"Be suspicious," was John Stossel's reaction to yesterday's Washington Post op-ed piece by the chief executive of General Electric, Jeffrey Immelt, calling for spending more federal money on "clean energy" research, development, and deployment. Mr. Stossel turned out to be prescient; today, the Securities and Exchange Commission announced that it filed and settled civil fraud charges against GE, and the company agreed to pay a $50 million penalty to settle the matter with the SEC. I called David Bergers, the regional director of the SEC's Boston office, and Mr. Bergers told me the $50 million goes right to the general federal Treasury, not to the SEC's budget. I asked why the money should go to the federal government rather than to particular individuals who bought or decided not to buy GE stock based on what the government says were improper accounting methods. Mr. Berger told me that the SEC does distribute money to individuals in some cases, but avoids it in cases where the cost of identifying individuals and distributing the money would dwarf the amount of the settlement.
Two points: One, a lot of the people misled by the supposedly improper accounting were long-term GE shareholders. Taking $50 million that belongs to those shareholders and giving it to rest of the people of the United States, many of whom never owned GE and never considered owning it, seems a flawed way of rectifying an accounting error. Those punished end up being exactly the ones who were allegedly defrauded.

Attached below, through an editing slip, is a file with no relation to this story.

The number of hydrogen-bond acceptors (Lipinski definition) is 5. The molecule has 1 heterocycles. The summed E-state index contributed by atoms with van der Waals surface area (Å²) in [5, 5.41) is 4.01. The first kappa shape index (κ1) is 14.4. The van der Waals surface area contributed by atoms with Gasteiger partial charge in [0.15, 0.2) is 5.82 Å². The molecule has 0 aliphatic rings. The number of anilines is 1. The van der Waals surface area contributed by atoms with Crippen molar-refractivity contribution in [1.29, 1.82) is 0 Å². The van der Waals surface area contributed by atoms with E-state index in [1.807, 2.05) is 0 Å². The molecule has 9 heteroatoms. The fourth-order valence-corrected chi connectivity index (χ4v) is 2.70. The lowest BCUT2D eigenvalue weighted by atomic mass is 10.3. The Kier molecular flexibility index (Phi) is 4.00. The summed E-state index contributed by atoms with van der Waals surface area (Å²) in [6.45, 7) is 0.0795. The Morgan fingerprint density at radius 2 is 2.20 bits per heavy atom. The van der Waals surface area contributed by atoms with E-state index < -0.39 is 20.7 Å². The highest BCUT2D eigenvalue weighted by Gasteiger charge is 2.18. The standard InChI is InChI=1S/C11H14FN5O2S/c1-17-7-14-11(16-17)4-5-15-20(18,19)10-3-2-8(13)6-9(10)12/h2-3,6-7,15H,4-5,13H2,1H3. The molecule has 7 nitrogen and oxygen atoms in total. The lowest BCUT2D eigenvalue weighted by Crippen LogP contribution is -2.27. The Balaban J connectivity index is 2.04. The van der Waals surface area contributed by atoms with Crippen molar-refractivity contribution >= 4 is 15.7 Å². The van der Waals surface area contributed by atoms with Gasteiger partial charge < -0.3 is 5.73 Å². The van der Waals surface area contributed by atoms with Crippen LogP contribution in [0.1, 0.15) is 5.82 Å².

Second, GE is subject to a lot of federal regulation, including by the SEC. If a chief executive wants to ingratiate himself or his company with the Obama administration, what better way to do it than by campaigning for one of the administration's goals, clean energy? Also, which would you rather be publicly known as, an accounting fraud or a campaigner for "clean energy"? "Be suspicious," indeed.
What's more, with a $50 million SEC investigation bearing down, what do you think Mr. Immelt is going to say when, as the Washington Post reports, White House chief of staff Rahm Emanuel telephoned Mr. Immelt personally to ask for a piece of prime time for the president to help sell his health-care initiative? The whole situation, from start to finish, shows the awkward situations created by the federal government's high involvement in the private economy. And we haven't even gotten to GE's role as a defense contractor or as a supplier of medical technology that would be affected by Obama-care.